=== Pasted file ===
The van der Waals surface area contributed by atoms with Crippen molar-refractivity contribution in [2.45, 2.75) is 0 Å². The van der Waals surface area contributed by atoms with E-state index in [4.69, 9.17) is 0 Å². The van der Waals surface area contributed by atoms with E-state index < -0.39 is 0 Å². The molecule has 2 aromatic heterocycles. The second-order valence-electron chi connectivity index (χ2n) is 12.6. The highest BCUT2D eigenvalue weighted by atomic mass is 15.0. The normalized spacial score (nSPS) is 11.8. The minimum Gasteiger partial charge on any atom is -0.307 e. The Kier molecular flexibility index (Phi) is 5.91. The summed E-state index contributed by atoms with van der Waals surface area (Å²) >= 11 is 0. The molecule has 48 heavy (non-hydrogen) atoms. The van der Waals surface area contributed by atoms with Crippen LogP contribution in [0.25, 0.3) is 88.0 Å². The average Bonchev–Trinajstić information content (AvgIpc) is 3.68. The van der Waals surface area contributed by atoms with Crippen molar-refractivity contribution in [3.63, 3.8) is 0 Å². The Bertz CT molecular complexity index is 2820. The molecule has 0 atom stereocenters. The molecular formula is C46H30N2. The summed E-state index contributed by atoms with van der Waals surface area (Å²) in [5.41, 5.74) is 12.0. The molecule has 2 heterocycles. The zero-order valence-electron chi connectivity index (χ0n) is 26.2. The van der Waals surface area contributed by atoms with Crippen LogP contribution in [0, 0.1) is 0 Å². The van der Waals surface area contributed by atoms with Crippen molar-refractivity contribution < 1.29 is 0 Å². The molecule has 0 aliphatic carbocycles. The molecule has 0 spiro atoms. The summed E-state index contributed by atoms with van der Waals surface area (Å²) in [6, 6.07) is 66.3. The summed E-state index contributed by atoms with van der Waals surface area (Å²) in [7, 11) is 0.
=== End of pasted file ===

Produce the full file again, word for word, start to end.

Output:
The van der Waals surface area contributed by atoms with Crippen molar-refractivity contribution in [2.45, 2.75) is 0 Å². The van der Waals surface area contributed by atoms with E-state index in [4.69, 9.17) is 0 Å². The van der Waals surface area contributed by atoms with E-state index < -0.39 is 0 Å². The molecule has 2 aromatic heterocycles. The second-order valence-electron chi connectivity index (χ2n) is 12.6. The highest BCUT2D eigenvalue weighted by atomic mass is 15.0. The normalized spacial score (nSPS) is 11.8. The minimum Gasteiger partial charge on any atom is -0.307 e. The Kier molecular flexibility index (Phi) is 5.91. The summed E-state index contributed by atoms with van der Waals surface area (Å²) >= 11 is 0. The molecule has 48 heavy (non-hydrogen) atoms. The van der Waals surface area contributed by atoms with Crippen LogP contribution in [0.25, 0.3) is 88.0 Å². The average Bonchev–Trinajstić information content (AvgIpc) is 3.68. The van der Waals surface area contributed by atoms with Crippen molar-refractivity contribution in [3.63, 3.8) is 0 Å². The Bertz CT molecular complexity index is 2820. The molecule has 0 atom stereocenters. The molecular formula is C46H30N2. The summed E-state index contributed by atoms with van der Waals surface area (Å²) in [5.41, 5.74) is 12.0. The molecule has 2 heterocycles. The zero-order valence-electron chi connectivity index (χ0n) is 26.2. The van der Waals surface area contributed by atoms with Crippen LogP contribution in [0, 0.1) is 0 Å². The van der Waals surface area contributed by atoms with Crippen molar-refractivity contribution < 1.29 is 0 Å². The molecule has 0 aliphatic carbocycles. The molecule has 0 spiro atoms. The summed E-state index contributed by atoms with van der Waals surface area (Å²) in [6, 6.07) is 66.3. The summed E-state index contributed by atoms with van der Waals surface area (Å²) in [7, 11) is 0.